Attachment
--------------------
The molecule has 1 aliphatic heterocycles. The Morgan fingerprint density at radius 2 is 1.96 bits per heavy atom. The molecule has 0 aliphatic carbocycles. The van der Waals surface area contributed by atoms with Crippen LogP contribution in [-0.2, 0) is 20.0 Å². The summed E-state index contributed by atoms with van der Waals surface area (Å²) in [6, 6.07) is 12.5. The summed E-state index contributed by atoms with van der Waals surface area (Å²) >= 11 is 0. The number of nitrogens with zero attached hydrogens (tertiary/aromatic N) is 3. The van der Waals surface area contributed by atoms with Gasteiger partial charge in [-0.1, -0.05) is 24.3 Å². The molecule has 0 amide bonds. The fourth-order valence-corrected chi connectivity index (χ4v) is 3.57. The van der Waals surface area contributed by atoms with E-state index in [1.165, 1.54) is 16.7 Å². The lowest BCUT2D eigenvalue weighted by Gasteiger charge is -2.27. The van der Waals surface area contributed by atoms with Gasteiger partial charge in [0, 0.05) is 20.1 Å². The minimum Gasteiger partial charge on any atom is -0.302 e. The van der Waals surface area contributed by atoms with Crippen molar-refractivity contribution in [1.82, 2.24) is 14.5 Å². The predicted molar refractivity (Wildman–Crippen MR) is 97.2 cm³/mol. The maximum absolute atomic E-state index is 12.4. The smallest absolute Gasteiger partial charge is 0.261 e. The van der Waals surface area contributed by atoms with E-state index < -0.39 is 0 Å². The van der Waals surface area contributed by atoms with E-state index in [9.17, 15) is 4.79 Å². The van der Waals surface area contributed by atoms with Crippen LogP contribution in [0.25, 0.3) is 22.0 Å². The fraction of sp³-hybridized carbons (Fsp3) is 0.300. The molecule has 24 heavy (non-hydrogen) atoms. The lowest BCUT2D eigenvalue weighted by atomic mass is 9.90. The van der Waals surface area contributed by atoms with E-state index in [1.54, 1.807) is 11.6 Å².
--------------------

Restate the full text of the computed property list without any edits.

The molecule has 1 aliphatic heterocycles. The Morgan fingerprint density at radius 2 is 1.96 bits per heavy atom. The molecule has 0 aliphatic carbocycles. The van der Waals surface area contributed by atoms with Crippen LogP contribution in [-0.2, 0) is 20.0 Å². The summed E-state index contributed by atoms with van der Waals surface area (Å²) in [6, 6.07) is 12.5. The summed E-state index contributed by atoms with van der Waals surface area (Å²) >= 11 is 0. The number of nitrogens with zero attached hydrogens (tertiary/aromatic N) is 3. The van der Waals surface area contributed by atoms with Gasteiger partial charge in [-0.1, -0.05) is 24.3 Å². The molecule has 0 amide bonds. The fourth-order valence-corrected chi connectivity index (χ4v) is 3.57. The van der Waals surface area contributed by atoms with E-state index in [1.165, 1.54) is 16.7 Å². The lowest BCUT2D eigenvalue weighted by Gasteiger charge is -2.27. The van der Waals surface area contributed by atoms with Gasteiger partial charge in [0, 0.05) is 20.1 Å². The minimum Gasteiger partial charge on any atom is -0.302 e. The van der Waals surface area contributed by atoms with Crippen molar-refractivity contribution in [1.82, 2.24) is 14.5 Å². The predicted molar refractivity (Wildman–Crippen MR) is 97.2 cm³/mol. The maximum absolute atomic E-state index is 12.4. The smallest absolute Gasteiger partial charge is 0.261 e. The van der Waals surface area contributed by atoms with E-state index < -0.39 is 0 Å². The van der Waals surface area contributed by atoms with E-state index in [9.17, 15) is 4.79 Å². The van der Waals surface area contributed by atoms with Crippen LogP contribution in [0.25, 0.3) is 22.0 Å². The fraction of sp³-hybridized carbons (Fsp3) is 0.300. The molecule has 24 heavy (non-hydrogen) atoms. The lowest BCUT2D eigenvalue weighted by atomic mass is 9.90. The van der Waals surface area contributed by atoms with E-state index in [1.54, 1.807) is 11.6 Å².